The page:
A revised forecast from IDC suggests that global PC sales will fall 7.8 percent in 2013 as users increasingly opt for tablets rather than laptops or desktop PCs.
The new scenario is bleaker than IDC's previous predictions:
In place of a limited decline of -1.3% in 2013 followed by a gradual increase in volume, the new outlook calls for a more substantial decline of -7.8% in 2013 and -1.2% in 2014 with shipment volume reaching only 333 million in 2017 – still below the 349 million shipped in 2012 and a peak of more than 363 million shipped in 2011.
The updated forecast takes into account the significant drop in PC shipments during Q1 2013 that we reported on in April
and also takes into account the transition in PC design due to Windows 8 which has led to an increase in sales of touch-enabled devices. IDC now expects the shipments of tablets to exceed those of desktop and laptop PCs combined in 2015:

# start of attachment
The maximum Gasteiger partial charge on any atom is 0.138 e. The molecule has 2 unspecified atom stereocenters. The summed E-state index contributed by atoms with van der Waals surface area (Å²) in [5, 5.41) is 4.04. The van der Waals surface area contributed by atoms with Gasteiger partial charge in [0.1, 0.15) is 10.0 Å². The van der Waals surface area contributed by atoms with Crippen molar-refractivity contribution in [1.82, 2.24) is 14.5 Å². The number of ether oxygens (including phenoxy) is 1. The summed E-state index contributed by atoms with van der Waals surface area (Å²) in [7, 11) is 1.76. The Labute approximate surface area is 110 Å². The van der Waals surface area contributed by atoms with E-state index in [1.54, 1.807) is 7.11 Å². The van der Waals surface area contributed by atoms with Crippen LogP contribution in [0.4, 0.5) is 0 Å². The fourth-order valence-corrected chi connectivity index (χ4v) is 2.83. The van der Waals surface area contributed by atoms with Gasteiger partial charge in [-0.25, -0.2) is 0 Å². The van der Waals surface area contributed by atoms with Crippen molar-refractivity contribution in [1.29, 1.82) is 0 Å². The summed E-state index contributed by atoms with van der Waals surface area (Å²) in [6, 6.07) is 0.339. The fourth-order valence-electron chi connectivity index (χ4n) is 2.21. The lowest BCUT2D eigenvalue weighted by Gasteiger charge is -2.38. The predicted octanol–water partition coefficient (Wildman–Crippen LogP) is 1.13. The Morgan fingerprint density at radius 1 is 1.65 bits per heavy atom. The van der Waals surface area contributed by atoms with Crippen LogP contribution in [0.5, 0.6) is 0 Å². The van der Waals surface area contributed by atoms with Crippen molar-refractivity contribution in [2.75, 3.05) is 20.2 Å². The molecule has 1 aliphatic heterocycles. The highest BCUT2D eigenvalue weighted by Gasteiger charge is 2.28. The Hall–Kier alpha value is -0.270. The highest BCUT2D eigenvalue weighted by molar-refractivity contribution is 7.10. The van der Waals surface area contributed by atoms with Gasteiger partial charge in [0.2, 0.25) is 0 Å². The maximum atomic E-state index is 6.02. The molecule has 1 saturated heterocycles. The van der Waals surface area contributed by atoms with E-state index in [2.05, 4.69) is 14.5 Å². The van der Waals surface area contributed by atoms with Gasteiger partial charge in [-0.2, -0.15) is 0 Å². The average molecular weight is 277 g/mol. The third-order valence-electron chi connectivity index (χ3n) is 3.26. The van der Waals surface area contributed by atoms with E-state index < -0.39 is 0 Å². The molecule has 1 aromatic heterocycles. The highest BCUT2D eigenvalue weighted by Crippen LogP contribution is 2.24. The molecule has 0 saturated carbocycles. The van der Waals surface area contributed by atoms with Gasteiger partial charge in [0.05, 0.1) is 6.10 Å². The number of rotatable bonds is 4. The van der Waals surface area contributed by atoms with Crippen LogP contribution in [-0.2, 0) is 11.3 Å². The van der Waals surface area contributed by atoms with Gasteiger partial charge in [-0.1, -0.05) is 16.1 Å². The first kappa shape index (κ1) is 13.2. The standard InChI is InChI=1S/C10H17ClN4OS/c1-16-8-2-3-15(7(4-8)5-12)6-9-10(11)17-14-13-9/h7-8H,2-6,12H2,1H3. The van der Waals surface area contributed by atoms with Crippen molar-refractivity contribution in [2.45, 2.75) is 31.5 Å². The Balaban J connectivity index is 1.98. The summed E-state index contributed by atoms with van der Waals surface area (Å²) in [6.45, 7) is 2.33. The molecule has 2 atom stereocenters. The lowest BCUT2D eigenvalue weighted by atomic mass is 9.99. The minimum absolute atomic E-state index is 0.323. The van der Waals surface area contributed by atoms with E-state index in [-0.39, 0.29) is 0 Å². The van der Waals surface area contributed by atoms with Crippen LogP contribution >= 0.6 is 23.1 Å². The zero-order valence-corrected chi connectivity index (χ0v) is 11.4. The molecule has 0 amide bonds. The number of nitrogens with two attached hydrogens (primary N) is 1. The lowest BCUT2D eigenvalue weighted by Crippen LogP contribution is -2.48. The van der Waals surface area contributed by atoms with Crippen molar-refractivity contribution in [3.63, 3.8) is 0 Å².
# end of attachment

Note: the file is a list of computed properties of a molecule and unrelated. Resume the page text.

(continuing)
According to Loren Loverde, Program Vice President, Worldwide Quarterly PC Trackers at IDC:
"As the market develops, usage patterns and devices are evolving, Many users are realizing that everyday computing, such as accessing the Web, connecting to social media, sending emails, as well as using a variety of apps, doesn't require a lot of computing power or local storage. Instead, they are putting a premium on access from a variety of smaller devices with longer battery life, an instant-on function, and intuitive touch-centric interfaces. These users have not necessarily given up on PCs as a platform for computing when a more robust environment is needed, but this takes a smaller share of computing time, and users are making do with older systems."
With the end of support for XP, IDC expects to see some replacements happen in 2014, particularly in the commercial segment - even so the Year-On-Year Growth figures for PCs seem grim:
Whether this is good news or bad news for Microsoft is difficult to say as IDC counts the Surface RT as a tablet, along with other LCD-based slate devices with screens between 7 and 16 inches with or without removable keyboards.